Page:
Did you know that a new HP Chromebook running on an ARM processor debuted last week? I didn’t and I don’t think many other folks did either. On Monday night, Chrome Unboxed spotted the new HP Chromebook 11a with a debut price of $259. That’s actually a little less expensive than the Lenovo Duet Chromebook, which has the same MediaTek processor inside.
I never saw, and I still don’t see, an HP press release announcing this device, even though you can purchase it on the HP website for $259. However, MediaTek actually put out a release on October 19, touting its MT8183 processor; the same exact chip in the capable Lenovo Duet Chromebook.
So at the base price, the HP Chromebook 11a is cheaper than the Lenovo Duet Chromebook and has a full-sized keyboard and clamshell form factor. It’s an insta-purchase, right? Not so fast.
While the performance of the MediaTek M8183 has proven to be very capable based on the Duet, HP isn’t offering all of the same hardware features that make Lenovo’s Chrome OS tablet a standout.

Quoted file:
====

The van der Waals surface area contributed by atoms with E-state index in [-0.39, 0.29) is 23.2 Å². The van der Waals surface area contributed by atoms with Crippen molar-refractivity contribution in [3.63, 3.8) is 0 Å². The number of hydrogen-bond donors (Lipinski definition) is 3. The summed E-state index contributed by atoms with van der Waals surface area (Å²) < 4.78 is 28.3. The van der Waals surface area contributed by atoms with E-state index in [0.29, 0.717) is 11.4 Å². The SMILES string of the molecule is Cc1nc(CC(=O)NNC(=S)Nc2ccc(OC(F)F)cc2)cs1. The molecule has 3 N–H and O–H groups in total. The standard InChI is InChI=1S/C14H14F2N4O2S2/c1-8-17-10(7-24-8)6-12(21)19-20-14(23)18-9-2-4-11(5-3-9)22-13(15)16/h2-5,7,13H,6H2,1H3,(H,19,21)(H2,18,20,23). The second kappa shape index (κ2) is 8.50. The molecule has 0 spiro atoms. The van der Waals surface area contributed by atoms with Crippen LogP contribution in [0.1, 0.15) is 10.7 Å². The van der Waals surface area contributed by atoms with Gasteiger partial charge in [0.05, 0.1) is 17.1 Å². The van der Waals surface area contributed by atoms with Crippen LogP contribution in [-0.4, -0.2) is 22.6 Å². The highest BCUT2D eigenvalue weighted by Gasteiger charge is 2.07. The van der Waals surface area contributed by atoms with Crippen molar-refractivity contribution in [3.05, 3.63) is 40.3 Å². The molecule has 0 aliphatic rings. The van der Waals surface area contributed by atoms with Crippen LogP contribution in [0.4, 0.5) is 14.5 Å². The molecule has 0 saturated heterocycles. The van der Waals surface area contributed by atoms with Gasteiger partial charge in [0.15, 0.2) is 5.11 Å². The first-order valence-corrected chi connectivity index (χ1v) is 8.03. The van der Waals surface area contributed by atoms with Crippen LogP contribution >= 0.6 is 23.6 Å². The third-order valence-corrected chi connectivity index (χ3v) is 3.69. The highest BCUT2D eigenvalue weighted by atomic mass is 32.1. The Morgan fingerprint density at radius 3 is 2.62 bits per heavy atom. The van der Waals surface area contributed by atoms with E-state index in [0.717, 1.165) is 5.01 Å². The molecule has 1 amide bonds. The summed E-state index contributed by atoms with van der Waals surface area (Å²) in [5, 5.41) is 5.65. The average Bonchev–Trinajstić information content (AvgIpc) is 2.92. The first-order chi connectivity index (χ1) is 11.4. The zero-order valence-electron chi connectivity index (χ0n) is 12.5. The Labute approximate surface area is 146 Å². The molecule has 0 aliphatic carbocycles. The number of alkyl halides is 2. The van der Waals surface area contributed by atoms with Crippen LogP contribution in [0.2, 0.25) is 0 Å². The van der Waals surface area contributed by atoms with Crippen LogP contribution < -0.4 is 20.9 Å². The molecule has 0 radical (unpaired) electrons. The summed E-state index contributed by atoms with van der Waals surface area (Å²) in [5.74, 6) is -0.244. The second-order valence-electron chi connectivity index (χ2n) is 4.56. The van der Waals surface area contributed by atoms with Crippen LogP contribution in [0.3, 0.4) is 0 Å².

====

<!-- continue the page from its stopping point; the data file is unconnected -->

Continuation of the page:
For example, you’re not getting a bright, fullHD+ display with touchscreen on the HP. Instead, the 11.6-inch panel is 1366 x 768 resolution and only half the brightness as compared to the Duet. And while both MediaTek powered devices come with 4 GB of memory standard, the HP Chromebook 11a only has 32 GB of local storage.
By comparison, the Lenovo Duet Chromebook can be had with either 64 or 128 GB of storage capacity. The one saving grace here for HP’s Chromebook is that it has a microSD card for additional storage expansion.
Here’s a rundown of the full HP Chromebook 11a specs:
Although HP appears to be selling only an Indigo Blue model of the Chromebook 11a, I see that Amazon is also selling it in Ash Gray and Snow White. However, some of the models there don’t even have a touchscreen and are priced higher than HP’s store since inventory is with a third-party seller. I’d go with HP direct if you’re interested in buying.
And that gets me to who might be interested in buying the HP Chromebook 11a over the Lenovo Duet Chromebook since those are the only two Chrome OS devices with this MediaTek chip.
Students stuck with remote learning are be a good audience here. Having a true clamshell laptop is probably easier to manage than a tablet with a detachable (read: The dog ate my keyboard and my homework) input mechanism. There should be enough horsepower for in-class video conferencing, Google Docs, and other educational web portals and video sites.